Water quality on Sussex beaches has dropped according to the Marine Conservation Society’s Good Beach Guide published Wednesday.
Across Sussex two beaches improved, eight dropped in rating and 18 stayed the same. No Sussex beaches failed.
The relentless rain and flooding in many parts of the country was blamed on increase in the amount of bacteria and viruses ending up in bathing waters, according to the Marine Conservation Society (MCS) which carried out the latest survey of beaches across the country.
This type of pollution can originate from a variety of sources such as agricultural and urban run-off, storm waters, misconnected plumbing, septic tanks and dog faeces, according to the MCS website.
Sewage and animal waste is full of viruses and bacteria and most water users won’t be aware that this type of pollution can increase the chance of them going home with an ear, nose or throat infection, or even gastroenteritis, said a MCA spokesman.
MCS coastal pollution officer, Rachel Wyatt, said the latest results showed that the charity’s call for improved monitoring of combined sewer overflows and action to reduce pollution from farms and populated areas is urgently needed.
She said: “We have recommended fewer beaches in every English region and in Wales and Scotland. In England, the north west and south west were hit particularly hard, with the fewest number of recommended beaches for at least a decade. Action must be taken now. With stricter bathing water standards from 2015 ad summers that appear to be getting wetter, the iconic image of people bathing off golden beaches could be at serious risk.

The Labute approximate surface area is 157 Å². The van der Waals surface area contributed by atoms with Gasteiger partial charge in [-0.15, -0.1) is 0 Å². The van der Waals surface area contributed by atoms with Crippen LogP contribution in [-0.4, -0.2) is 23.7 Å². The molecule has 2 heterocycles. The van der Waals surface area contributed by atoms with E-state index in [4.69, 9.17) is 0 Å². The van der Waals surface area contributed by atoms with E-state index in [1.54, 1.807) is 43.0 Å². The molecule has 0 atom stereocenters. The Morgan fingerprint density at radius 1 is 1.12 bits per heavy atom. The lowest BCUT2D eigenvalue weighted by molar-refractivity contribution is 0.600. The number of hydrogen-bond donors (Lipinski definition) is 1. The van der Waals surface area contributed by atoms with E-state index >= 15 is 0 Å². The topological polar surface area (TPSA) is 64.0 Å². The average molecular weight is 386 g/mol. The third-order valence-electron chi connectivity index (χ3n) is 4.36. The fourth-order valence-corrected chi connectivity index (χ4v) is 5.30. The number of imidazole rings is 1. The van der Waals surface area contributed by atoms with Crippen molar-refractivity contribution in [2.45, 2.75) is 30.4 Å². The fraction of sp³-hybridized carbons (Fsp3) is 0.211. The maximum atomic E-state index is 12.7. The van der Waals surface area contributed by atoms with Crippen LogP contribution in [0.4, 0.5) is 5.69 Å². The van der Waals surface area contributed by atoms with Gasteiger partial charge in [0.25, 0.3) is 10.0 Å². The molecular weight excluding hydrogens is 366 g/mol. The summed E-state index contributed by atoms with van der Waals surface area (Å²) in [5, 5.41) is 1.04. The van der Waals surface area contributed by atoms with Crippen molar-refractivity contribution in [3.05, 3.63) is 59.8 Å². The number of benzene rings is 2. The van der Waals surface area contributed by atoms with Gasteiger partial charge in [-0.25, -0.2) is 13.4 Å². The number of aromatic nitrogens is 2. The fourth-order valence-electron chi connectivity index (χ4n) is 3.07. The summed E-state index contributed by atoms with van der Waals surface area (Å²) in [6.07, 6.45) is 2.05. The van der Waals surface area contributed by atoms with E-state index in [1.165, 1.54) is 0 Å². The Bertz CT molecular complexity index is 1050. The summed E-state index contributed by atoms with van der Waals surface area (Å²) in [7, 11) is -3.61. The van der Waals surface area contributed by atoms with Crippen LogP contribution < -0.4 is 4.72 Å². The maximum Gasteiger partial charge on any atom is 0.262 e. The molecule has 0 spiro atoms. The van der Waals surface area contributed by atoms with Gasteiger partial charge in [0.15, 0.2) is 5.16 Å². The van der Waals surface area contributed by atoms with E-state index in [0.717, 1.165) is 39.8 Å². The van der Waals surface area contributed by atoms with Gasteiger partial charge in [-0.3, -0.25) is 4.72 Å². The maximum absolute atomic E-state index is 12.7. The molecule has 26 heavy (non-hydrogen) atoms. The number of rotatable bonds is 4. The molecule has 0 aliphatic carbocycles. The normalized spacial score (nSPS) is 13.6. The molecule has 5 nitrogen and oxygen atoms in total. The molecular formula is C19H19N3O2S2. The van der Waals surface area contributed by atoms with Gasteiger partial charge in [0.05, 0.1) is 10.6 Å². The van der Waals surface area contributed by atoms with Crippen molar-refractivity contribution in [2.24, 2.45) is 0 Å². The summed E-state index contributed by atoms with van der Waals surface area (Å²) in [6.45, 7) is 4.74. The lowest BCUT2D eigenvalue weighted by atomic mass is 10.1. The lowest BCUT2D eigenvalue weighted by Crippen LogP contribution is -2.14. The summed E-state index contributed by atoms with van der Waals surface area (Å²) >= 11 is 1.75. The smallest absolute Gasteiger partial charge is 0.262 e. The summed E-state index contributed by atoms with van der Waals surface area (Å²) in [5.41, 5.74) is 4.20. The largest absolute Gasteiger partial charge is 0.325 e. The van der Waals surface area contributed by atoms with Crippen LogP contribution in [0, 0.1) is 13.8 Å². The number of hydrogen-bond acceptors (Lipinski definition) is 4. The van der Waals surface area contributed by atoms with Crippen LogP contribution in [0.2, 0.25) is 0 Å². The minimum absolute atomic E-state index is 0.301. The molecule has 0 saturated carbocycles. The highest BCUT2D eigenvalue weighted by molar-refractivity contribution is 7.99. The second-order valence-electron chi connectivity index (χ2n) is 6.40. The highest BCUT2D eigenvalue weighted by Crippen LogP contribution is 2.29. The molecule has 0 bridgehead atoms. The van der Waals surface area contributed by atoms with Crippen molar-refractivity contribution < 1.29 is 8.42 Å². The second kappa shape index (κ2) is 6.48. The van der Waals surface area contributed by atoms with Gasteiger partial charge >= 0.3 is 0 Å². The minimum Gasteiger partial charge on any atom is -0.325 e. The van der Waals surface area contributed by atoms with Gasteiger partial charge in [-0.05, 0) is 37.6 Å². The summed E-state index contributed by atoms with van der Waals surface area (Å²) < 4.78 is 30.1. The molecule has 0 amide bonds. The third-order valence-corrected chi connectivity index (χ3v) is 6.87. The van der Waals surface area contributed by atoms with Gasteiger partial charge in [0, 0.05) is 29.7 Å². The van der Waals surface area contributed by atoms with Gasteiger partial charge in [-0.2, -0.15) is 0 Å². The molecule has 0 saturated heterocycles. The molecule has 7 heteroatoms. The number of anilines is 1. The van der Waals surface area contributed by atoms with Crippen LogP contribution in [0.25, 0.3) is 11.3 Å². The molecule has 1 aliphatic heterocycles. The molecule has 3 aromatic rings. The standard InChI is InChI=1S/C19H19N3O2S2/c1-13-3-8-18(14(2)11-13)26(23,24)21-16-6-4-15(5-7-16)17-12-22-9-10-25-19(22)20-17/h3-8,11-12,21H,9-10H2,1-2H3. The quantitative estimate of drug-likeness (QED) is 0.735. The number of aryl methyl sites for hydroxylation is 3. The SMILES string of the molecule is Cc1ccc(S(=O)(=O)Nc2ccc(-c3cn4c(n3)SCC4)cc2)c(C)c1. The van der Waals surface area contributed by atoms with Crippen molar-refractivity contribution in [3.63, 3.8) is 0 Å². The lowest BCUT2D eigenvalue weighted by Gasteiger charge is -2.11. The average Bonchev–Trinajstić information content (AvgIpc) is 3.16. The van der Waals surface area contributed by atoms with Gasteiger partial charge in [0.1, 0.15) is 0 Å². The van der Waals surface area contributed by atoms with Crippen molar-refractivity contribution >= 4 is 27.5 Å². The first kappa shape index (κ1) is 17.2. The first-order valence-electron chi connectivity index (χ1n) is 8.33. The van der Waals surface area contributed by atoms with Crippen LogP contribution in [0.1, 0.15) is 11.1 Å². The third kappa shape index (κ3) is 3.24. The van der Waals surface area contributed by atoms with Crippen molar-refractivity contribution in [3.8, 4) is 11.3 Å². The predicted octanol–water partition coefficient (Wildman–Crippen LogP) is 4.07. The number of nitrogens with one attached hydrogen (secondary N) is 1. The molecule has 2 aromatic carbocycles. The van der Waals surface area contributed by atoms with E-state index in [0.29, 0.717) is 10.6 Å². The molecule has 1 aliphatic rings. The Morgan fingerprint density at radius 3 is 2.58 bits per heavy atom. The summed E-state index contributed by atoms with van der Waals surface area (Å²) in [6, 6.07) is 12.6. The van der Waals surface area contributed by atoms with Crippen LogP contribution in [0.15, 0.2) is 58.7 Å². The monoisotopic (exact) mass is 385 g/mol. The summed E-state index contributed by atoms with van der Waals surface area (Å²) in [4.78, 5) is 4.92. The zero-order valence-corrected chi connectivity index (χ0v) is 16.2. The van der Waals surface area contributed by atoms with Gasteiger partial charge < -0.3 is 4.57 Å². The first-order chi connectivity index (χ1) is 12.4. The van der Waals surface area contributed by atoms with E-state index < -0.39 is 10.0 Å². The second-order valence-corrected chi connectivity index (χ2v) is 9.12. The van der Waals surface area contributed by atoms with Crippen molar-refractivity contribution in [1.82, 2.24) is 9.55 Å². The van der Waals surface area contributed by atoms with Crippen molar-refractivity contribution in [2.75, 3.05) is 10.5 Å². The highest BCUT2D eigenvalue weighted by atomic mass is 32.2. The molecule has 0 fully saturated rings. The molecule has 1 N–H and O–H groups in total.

The Society classifies water quality in four categories: ‘Recommended’ (standard for excellent water quality;) ‘Guideline’ (bathing water standards were met;) ‘Mandatory’ (minimum bathing water standards were met;) and ‘Fail’ (did not meet water quality standards.)
Across East Sussex the results were:
Hove (Recommended this year and last;)
Kemptown (Recommended this year and last;)
Saltdean (one of the improvers - it achieved mandatory last year and Recommended this year;)
Seaford (Recommended this year and last;)
Birling Gap (Recommended this year and last;)
Eastbourne (Recommended this year and last;)
Pevensey Bay (Guideline last year, Mandatory this year;)
Norman’s Bay (Recommended this year and last;)
Cooden Beach (Recommended this year and last)
Bexhill (Mandatory this year and last.) To obtain a ‘Recommended’ mark, 100 per cent of samples taken did not exceed 2,000 Ecoli per 100ml and sewage discharges are appropriately treated.
For’ Guideline,’ 80 per cent of samples did not exceed 100 Ecoli per 100lm and 90% did not exceed 100 intestinal enterococci per 100ml; for ‘Mandatory,’ 95% of samples did not exceed 2,000 E.coli per 100 ml and a’ Fail’ means the sample did not meet the minimum water quality standard.
Standards are based on the European Bathing Water Directive but are not the same as those published by the UK Government. The Good Beach Guide is the only independent guide to UK bathing water quality, reporting on mare beaches than any other organisation.